Ever since the collapse in real estate share prices in 1998, the real estate community has been looking for a solution to the depressed share prices and capital constraints. There have been a number of quick fixes bandied about, with calls from some quarters to re-privatize some of the REITs. This had been due to the fact that the private companies had been seen to be doing rather well in the current environment, given the strength of the underlying market. However the overwhelming sentiment within the office sector has been that the advantages of size and access to public capital far outweigh the advantages of being a C-corporation1.
A large number of suggestions have been made by a number of REITs in the field of balance sheet management and in trying to grow ancillary revenues to take advantage of the recent passage of the REIT Modernization Act (“RMA”). But in this paper we would like to argue that there are no quick fixes for the REIT industry. A framework will be provided to show that there are four value drivers that will help to enhance shareholder value, but at the end of the day there is no real substitute for the basics such as management expertise, a clean balance sheet and above all, a focused strategy.
In this paper we shall use also explode a number of myths about the REIT industry, such as the common assertion that greater size is naturally better, and that the provision of broadband technology and other ancillary revenues will make substantial impacts upon the bottom line of these REITs. The conclusions will become readily apparent when we analyze our two case studies in the office sector — Equity Office Properties and SL Green Realty.
Although the collapse in real estate prices affected all the REITs equally in 1998, making no distinction in terms of individual companies, we have since seen a separation in 1999. This separation has been in very much in terms of the quality of the underlying REITs. Those REITs with a strong management team, low leverage and above all a focused growth strategy have seen share price out-performance. We labeled these REITs “Blue Chip REITs.” The second class of REITs we labeled “Index REITs”. Their size and diversification make them a core holding for any investors who want exposure to the sector, but whose size inhibit their ability to grow. Finally there have been what we have termed the “Laggards” — REITs who had overstretched themselves and had been struggling with over-leverage.
The challenge in this paper has been to try to reposition quality REITs into the “Blue Chip” category by highlighting a framework of value drivers. But we also wish to make the case that the most important of these value drivers is having a focused strategy, with which to differentiate oneself from ones peers. Companies that have shown a targeted growth strategy, that have leveraged core competencies have seen share price out-performance.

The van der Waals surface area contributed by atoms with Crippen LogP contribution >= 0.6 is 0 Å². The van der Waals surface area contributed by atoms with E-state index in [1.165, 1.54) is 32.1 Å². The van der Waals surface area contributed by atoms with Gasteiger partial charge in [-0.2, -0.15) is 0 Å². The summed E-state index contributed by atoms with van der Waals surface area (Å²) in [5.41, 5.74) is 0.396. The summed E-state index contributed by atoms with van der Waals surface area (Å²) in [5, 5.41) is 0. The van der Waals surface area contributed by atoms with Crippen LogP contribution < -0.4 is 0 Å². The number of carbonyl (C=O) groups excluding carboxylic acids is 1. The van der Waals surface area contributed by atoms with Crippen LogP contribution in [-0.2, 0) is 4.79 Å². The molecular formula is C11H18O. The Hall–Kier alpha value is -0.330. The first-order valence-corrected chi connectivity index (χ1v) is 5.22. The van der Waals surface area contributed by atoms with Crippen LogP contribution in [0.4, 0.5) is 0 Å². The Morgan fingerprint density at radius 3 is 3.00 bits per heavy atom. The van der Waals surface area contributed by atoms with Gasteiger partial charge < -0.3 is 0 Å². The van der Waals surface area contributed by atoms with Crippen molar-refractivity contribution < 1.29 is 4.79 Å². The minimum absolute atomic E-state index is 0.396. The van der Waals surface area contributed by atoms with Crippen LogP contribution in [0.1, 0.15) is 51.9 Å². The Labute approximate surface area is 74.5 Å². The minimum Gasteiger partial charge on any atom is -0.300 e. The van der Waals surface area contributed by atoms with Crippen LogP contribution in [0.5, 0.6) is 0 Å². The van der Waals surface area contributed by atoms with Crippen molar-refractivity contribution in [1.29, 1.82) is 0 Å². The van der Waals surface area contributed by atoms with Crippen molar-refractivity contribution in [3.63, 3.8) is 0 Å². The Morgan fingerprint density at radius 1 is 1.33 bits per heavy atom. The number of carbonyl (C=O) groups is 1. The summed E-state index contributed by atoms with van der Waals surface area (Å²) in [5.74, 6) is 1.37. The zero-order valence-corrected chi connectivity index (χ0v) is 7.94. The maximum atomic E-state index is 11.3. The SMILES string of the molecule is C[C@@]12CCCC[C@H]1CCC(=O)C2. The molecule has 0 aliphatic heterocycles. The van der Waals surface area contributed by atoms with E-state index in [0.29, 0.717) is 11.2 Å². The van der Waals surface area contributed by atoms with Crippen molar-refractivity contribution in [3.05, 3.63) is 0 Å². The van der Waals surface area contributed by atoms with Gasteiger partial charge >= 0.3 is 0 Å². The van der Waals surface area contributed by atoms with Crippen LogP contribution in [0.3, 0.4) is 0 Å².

1010 Affordable Housing Amazon Amenitization Architecture Artificial Intelligence Asia Australia automation Autonomous Vehicles bonds Borrowing Constraints Brexit California Canada Capital Business China Co-Working Environment coastal markets cold storage Colombia Commercial Brokerage Commercial Real Estate commissions Congestion consumer bias covid-19 CRE credit card market Credit Default Swaps Credit Insurance Credit Risk Transfers Culture Data Analytics data centers Data Collection Technology Debt Market Demand Demographics Density Development Discrete Choice disruption Diversity drones e-Commerce Economic Corridors economic policy economics education election studies Equity Funds Equity Market Ethnic Factors Europe Fannie Mae financial asset management Foreclosures Foreign Policy France Freddie Mac general equilibrium Global global economy Global Financial Crisis Globalization great depression Great Recession healthy buildings Hedonic hospitality Housing & Residential housing boom Housing Disease housing prices Housing Supply Identity Income Inequality India inflation Inter-generational mobility interest rates Investing jobs labor market Lagging Regions land use regulation Language life sciences Macroeconomics malls Market Pricing megacities Microeconomics Migration Minimum Payments Mixed-Use Mobility moral hazard mortgage insurance mortgage market Mortgage Rates Mortgages Multi-family Nation Building Non-Traditional Mortgages Office Market office sector pension funds Placed Based Policies Political Risk Price Discovery Private Equity Business public health public policy Public Schools real estate brokerage Real Estate Investment Real Estate Investment Trusts Recession Rental Retail Retirement reverse mortgages Risk Adjustment risk management risk-shifting robotics single family housing Slums Sorting South America Spatial Regions spillover effect stimulus package Sub-Prime Mortgages Sustainability Technology telecommunications trade transportation unemployment United States Urban Urbanization Warehouse welfare work from home